Bruce The Troopy’s Seat Upgrade

Installing Ford Falcon XR6 Seats In A LandCruiser

Let’s face it. The stock seats in a 75 series LandCruiser are really not designed for comfort. The 3/4 size bench seat on the passenger side is only fit for the backside of a bean pole. That is unless you’re prepared to sit on the centre seatbelt socket. Neither driver nor passenger seats have any Lombard support, and the padding is stingy at best. We modified our Troopy to fit two comfy Ford Falcon XR6 seats instead.

These are the seats as I bought them. They set me back $230 from a scrap yard. Yes that’s a lovely purple trim and no I haven’t gotten around to changing it yet!

Unfortunately, the base of the passenger seat was pretty rusty. Seems like someone may have spilt a sugary drink through it at some point.

Oh dear… That’s definitely not good.

Wire brushed, rust converted and painted. New springs too.

I decided to cover the foam with some hard wearing fabric. This was mainly because the springs had been cutting into it. I also gave the covers a good wash while they were off.

Adapter plates were then attached to make the seat fit onto the original Toyota runners. They were ordered off eBay and cost about $200 for both seats. As this one is replacing the ¾ bench passenger seat you can see that the adapters stick quite far out to the side. Unfortunately, the engineer pointed out that this was no good because of the seatbelt location. More on that later.

Here is the driver’s side with the adapters and the original seat runners attached. Note that the springs on this one had already been replaced with a metal plate by the previous owner.

This is the passenger seat when fitted. We took it to get an engineer’s certificate which is required by law in NSW for this sort of modification. He was mostly happy with the driver’s side but pointed out three issues.

One problem was that the holes in the plates where they bolt on to the runners were too large not to use washers. Easy fix; no worries.

Another issue was that the modification used the original seatbelt stalk, in its original central position. As you can see from the photo, this means that the belt is anchored underneath the adapter plate. He explained that in an accident, the force of the passenger on the belt would put additional strain on the seat fixings and could potentially leaver it off the floor. The adapters themselves could also damage the webbing of the seatbelt causing it to fray.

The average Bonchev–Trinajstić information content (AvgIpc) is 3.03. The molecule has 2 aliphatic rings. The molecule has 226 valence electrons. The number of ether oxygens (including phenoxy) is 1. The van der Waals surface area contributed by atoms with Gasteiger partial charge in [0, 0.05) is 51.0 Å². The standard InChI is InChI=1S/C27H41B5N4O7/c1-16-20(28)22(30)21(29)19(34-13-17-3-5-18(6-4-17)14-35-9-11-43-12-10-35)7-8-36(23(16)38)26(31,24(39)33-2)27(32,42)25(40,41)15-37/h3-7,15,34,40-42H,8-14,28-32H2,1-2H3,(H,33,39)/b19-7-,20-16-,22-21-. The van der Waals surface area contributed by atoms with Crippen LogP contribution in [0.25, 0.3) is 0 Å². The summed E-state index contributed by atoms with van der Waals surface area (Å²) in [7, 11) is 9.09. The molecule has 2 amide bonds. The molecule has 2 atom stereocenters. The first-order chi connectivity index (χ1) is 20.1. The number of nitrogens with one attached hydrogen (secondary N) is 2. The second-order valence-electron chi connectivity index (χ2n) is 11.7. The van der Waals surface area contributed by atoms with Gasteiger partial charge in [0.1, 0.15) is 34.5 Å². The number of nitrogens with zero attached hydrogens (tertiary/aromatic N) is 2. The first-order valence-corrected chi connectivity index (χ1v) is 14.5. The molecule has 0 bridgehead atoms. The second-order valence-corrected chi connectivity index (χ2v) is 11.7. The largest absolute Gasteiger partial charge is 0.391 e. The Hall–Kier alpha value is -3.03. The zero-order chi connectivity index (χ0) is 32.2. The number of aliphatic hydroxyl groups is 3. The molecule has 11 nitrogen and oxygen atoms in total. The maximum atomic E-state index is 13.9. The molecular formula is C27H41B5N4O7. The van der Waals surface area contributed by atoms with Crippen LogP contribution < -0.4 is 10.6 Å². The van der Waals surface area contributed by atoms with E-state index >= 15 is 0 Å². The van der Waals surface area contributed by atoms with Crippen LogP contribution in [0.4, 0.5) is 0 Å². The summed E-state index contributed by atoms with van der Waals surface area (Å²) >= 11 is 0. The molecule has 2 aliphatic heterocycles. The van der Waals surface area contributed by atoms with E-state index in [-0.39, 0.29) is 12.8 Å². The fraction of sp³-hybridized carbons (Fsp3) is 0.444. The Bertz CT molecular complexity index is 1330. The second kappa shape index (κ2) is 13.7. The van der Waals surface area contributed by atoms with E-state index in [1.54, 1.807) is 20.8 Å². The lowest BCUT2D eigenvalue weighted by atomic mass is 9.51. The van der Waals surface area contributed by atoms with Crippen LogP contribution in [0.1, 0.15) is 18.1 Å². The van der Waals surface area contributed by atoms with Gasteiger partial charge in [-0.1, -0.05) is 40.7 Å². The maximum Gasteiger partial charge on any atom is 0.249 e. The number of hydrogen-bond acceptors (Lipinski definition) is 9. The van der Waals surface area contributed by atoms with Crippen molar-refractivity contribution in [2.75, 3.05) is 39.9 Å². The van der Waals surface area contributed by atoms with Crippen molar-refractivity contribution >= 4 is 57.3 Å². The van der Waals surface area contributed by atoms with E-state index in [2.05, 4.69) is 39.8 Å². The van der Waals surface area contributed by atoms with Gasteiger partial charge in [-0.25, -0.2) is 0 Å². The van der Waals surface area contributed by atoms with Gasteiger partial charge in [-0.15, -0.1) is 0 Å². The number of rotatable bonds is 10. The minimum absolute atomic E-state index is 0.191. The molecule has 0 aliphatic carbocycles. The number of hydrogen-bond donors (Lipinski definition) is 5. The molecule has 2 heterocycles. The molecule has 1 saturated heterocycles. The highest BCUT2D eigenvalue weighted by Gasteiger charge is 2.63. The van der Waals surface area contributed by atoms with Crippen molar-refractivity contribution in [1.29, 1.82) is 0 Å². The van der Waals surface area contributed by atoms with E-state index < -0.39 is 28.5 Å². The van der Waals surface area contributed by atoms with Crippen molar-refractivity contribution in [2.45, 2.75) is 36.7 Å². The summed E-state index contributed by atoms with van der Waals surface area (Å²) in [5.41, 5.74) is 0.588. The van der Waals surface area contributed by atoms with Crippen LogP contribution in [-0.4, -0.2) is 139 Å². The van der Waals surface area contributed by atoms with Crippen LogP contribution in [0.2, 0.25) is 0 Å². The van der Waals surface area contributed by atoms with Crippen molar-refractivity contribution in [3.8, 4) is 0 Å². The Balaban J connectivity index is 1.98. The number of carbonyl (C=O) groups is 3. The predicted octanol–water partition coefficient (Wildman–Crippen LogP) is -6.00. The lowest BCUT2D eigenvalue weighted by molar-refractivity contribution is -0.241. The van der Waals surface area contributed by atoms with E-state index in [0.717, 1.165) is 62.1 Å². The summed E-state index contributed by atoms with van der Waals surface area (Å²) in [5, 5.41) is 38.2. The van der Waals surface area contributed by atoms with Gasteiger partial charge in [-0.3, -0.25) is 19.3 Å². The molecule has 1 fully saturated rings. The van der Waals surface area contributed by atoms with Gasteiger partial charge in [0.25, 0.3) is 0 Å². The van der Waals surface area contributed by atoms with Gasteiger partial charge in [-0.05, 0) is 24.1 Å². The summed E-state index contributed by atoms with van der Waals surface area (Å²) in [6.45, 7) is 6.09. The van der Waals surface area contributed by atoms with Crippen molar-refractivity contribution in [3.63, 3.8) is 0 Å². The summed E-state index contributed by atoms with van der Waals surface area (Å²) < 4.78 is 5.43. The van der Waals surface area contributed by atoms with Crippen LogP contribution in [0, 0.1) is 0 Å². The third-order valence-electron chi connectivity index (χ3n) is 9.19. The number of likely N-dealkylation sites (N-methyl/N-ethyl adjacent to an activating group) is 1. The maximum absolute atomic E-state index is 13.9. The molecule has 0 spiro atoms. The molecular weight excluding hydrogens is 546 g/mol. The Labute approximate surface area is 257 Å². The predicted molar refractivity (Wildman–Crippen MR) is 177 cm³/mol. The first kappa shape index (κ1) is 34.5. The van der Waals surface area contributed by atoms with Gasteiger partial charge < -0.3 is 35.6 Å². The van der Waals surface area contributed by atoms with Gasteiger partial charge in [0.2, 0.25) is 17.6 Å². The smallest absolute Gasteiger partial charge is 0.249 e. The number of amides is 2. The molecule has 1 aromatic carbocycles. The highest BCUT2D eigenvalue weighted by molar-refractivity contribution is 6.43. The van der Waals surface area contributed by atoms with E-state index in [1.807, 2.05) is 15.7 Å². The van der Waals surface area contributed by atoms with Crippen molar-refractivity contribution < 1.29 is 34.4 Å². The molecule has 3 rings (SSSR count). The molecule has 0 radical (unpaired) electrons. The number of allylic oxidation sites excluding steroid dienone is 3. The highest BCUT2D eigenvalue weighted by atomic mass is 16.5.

The final issue was that the seatbelt stalk didn’t stand up on its own. I’m not 100% on why that one was a problem, but apparently it can make it harder for emergency services to access.

The engineer told me that welded into the chassis, there would be captive nuts mirroring those on the driver’s side. For some reason, Toyota puts the same nuts in on both side but don’t drill the holes for them in the floor pan. What he said was to go back and make the passenger side look the same as the driver’s side. I had heard this information on forums while researching the modification; however some people had reported drilling holes in their car only to find that there wasn’t a nut there at all. It’s also impossible to check from underneath without taking the fuel tank out.

I went home to give it a go anyway. Of course, there’s nothing there on the panel to show you where to drill. The vinyl matt did have a perforated bit, which gave me some hope, but it wasn’t accurate enough to use as a guide. After using the nearest corrugations to measure exactly where it was on the driver’s side, I marked it out on the passenger side and held my breath while drilling the smallest pilot hole I could. The drill went through the thin metal sheet without hitting anything else on the other side.

This is unfortunately the only pic I took of the process.  I was pretty stressed about getting it right and just forgot to take more! After this I slowly widened the hole, one drill size at a time.  Thankfully, the nuts were exactly where I drilled! I had to purchase another seatbelt stalk which set me back about $50 and another set of adapter plates.

I have to admit, it does look much better with the narrower adapters, and it meant there was space to mount a centre console. This time the engineer was happy with it and wrote me out a certificate. That cost $400.

While we were at it, we got our back bench seat belts registered as well. Its a custom folding bed/bench seat that seats four. They were put in during the original 1999 conversion in SA but when the car was re-registered in NSW they were not registered.

Bruce now has a legal seating capacity of 6. Not bad for a little camper van!

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